5 Metrics to Measure EHS Software ROI

Whether you spend $5K or $500K, good EHS software should deliver more value than it costs.

The ability to measure this value — or return on investment (ROI) — is key to ensuring management buy-in and resources. 

It can also help you identify what's working and what's not, so you don't waste money on software that doesn’t yield results. (That's true whether you're making a new purchase, or evaluating the effectiveness of your existing system.)

So, how can you objectively measure EHS software ROI? Here are 5 metrics to consider:

1. Time savings

The most obvious benefit of EHS software is the time savings you’ll notice. Good software should make your team more productive. In fact, many organizations see up to a 50% reduction in time spent on common tasks when using Perillon.

To determine whether your software is delivering results, you need to know how much time you’re spending on various tasks. When you look back at your week, month, or quarter, you should notice a significant difference in the amount of time employees spend on tasks like data entry, QA/QC, assigning and following up on tasks, and creating reports.

An increase in productivity represents a positive return on investment, while no change or a decrease in productivity represents negative ROI.

2. Reduction in costs

Good software should also help your organization reduce costs through increased productivity and better performance.

Once you’ve determined how much time your team saves by using EHS software, you can track the cost savings related to these productivity gains. For example, let's say one of your core EHS team members spends 8 hours per month creating environmental compliance reports. Using software, they can do the same task in 4 hours per month. If you're paying them $35 per hour to perform this task, that's a cost savings of $1680 per year for each employee.

You can also track the cost of incidents, such as legal fees, medical and workers compensation expenses, fines, lost administrative time, and related travel expenses. These metrics can be captured right within the software.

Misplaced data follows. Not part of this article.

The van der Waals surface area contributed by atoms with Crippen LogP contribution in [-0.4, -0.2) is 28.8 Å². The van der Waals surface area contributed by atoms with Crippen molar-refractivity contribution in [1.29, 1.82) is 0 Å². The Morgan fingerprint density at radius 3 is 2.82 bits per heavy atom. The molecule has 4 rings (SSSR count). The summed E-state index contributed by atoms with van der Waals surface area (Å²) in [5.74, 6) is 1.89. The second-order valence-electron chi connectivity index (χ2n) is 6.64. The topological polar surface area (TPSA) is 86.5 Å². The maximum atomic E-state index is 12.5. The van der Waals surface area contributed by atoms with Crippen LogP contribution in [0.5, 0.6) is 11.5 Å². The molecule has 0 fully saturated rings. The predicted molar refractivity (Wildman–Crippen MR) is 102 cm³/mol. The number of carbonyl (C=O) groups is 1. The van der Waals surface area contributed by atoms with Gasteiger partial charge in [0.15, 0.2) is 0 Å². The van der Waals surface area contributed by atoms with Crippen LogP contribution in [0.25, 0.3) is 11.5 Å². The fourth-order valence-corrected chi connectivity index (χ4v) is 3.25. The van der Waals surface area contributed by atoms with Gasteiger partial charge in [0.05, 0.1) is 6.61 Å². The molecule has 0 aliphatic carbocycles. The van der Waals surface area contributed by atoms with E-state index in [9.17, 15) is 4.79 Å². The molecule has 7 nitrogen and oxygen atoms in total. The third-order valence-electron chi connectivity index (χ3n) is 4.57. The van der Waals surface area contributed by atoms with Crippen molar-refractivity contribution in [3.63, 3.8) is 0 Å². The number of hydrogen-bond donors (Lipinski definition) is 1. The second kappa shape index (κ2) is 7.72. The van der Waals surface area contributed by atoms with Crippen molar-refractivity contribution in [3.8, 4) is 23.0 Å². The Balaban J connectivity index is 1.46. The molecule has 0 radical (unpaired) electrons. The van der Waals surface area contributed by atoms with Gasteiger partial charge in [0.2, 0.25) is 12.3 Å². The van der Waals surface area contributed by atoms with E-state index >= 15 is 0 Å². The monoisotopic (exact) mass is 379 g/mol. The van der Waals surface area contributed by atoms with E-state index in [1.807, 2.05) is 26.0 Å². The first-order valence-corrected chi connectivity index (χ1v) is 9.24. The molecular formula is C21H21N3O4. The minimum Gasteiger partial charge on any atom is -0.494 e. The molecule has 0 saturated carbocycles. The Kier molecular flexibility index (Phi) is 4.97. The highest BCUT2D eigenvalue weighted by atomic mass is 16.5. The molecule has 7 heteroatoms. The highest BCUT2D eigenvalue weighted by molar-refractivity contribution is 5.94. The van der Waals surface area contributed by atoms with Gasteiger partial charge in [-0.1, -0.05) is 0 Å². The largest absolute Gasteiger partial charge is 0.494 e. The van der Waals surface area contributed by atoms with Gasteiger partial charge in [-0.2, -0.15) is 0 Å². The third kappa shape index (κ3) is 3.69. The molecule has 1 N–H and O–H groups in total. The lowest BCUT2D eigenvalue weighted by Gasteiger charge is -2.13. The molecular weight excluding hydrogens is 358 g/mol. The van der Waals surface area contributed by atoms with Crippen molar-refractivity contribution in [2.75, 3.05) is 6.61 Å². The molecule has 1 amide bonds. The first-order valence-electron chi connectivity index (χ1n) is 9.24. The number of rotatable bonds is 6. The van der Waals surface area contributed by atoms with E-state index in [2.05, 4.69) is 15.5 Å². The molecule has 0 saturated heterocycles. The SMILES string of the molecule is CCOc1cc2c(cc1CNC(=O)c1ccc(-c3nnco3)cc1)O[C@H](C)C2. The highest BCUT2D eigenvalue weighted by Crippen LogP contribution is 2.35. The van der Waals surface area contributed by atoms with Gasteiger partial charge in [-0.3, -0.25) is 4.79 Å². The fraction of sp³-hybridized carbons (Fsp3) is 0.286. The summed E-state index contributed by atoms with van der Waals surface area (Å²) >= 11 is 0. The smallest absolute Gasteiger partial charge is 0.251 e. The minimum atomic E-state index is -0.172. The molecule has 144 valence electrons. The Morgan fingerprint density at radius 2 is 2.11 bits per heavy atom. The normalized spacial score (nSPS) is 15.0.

3. Compliance performance

Another useful metric for many organizations is compliance performance. What percentage of compliance tasks are closed on time? Where are your busiest sites, and biggest issues?

Without knowing which tasks are due, who’s working on them, and any issues, it’s very difficult to improve compliance performance. With EHS software, these metrics can be tracked by site, employee, or date range, giving you full visibility into trends and patterns in compliance performance. Armed with this information, management can make decisions to improve compliance performance and get more value from their software investment.

4. Incidents/accidents

To be clear, EHS software alone won’t prevent incidents and accidents. However, when used properly, software can provide valuable insights that can help management take action to prevent unwanted events.

In turn, many organizations see a reduction in the number of incidents and accidents. By setting benchmarks and tracking the number of environmental and/or safety incidents, you can easily measure the ROI on your software.

5. Risk profile

Many organizations find that software can improve EHS risk management and reduce risks related to environmental, health, and safety performance.

Risk scoring is a useful metric to measure your organization’s overall risk profile. When risks are identified, they can be assigned a numerical value based on the severity and likelihood the risk will occur. These scores can be view in dynamic dashboards right within the software. 

Over time, you can use these scores to measure progress toward your risk reduction goals.

Your next steps

By tracking the right metrics, you can help your CEO and CFO feel confident that an investment in EHS software is money well spent. Many of these metrics can be tracked within the software itself, making it easy to measure your progress.

Most of our customers see a payback in under a year, and the ROI is typically greater than 5x the cost of the software. For more information, visit our business justification guide or let us perform a free custom ROI assessment for you.

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